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FACTS: Danilo B. de Jesus and Carolina Aves de Jesus got married on 23 August 1964. It was during this marriage that Jacqueline A. de Jesus and Jinkie Christie A. de Jesus, herein petitioners, were born. In a notarized document, dated 07 June 1991, Juan G. Dizon acknowledged Jacqueline and Jinkie de Jesus as being his own illegitimate children by Carolina Aves de Jesus. Juan G. Dizon died intestate on 12 March 1992. Jacqueline and Jinkie filed a complaint on 01 July 1993 for "Partition with Inventory and Accounting" of the Dizon estate with the Regional Trial Court. Respondent, the surviving spouse and legitimate children of the decedent Juan G. Dizon, including the corporations of which the deceased was a stockholder, sought the dismissal of the case, arguing that the complaint, even while denominated as being one for partition, would nevertheless call for altering the status of petitioners from being the legitimate children of the spouses Danilo de Jesus and Carolina de Jesus to instead be the illegitimate children of Carolina de Jesus and deceased Juan Dizon. The trial court, ultimately, dismissed the complaint of petitioners for lack of cause of action and for being improper. It decreed that the declaration of heirship could only be made in a special proceeding in asmuch as petitioners were seeking the establishment of a status or right. ISSUE: WON Jacqueline and Jinkie are illegitimate children of the late Juan Dizon HELD: No. A scrutiny of the records would show that petitioners were born during the marriage of their parents. The certificates of live would also identify Danilo de Jesus as being their father. There is perhaps no presumption of the law more firmly established and founded on sounder morality and more convincing reason than the presumption that children born in wedlock are legitimate. Succinctly, in an attempt to establish their illegitimate filiation to the late Juan G. Dizon, petitioners, in effect, would impugn their legitimate status as being children of Danilo de Jesus and Carolina Aves de Jesus. This step cannot be aptly done because the law itself establishes the legitimacy of children conceived or born during the marriage of the parents. The presumption of legitimacy fixes a civil status for the child born in wedlock, and only the father, or in exceptional instances the latter's heirs, can contest in an appropriate action the legitimacy of a child born to his wife. Thus, it is only when the legitimacy of a child has been successfully impugned that the paternity of the husband can be rejected. The rule that the written acknowledgement made by the deceased Juan G. Dizon establishes petitioners' alleged illegitimate filiation to the decedent cannot be validly invoked to be of any relevance in this instance. This issue, i.e whether petitioners are indeed the acknowledge illegitimate offsprings of the decedent, cannot be aptly adjudicated without an action having been first instituted to impugn their legitimacy as being the children of Danilo B. de Jesus and Carolina Aves de Jesus born in lawful wedlock. Jurisprudence is strongly settled that the paramount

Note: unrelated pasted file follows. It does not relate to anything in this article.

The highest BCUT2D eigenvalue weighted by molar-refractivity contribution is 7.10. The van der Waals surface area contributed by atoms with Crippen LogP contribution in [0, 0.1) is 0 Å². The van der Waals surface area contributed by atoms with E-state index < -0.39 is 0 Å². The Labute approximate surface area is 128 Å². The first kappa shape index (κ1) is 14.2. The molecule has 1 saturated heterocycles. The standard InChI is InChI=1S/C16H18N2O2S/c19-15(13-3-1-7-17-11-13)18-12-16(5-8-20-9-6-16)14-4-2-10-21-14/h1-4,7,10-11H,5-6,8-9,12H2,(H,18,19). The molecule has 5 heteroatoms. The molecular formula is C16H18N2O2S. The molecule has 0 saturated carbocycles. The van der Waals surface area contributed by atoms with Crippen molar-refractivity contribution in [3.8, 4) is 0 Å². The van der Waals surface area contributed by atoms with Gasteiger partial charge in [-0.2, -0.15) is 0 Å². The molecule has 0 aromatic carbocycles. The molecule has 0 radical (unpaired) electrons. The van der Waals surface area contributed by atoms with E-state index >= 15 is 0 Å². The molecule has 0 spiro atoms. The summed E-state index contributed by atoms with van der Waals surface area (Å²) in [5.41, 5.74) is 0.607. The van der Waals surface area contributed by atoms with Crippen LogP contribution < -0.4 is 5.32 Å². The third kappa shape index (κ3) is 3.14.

declaration of legitimacy by law cannot be attacked collaterally, one that can only be repudiated or contested in a direct suit specifically brought for that purpose. Indeed, a child so born in such wedlock shall be considered legitimate although the mother may have declared against its legitimacy or may have been sentenced as having been an adulteress.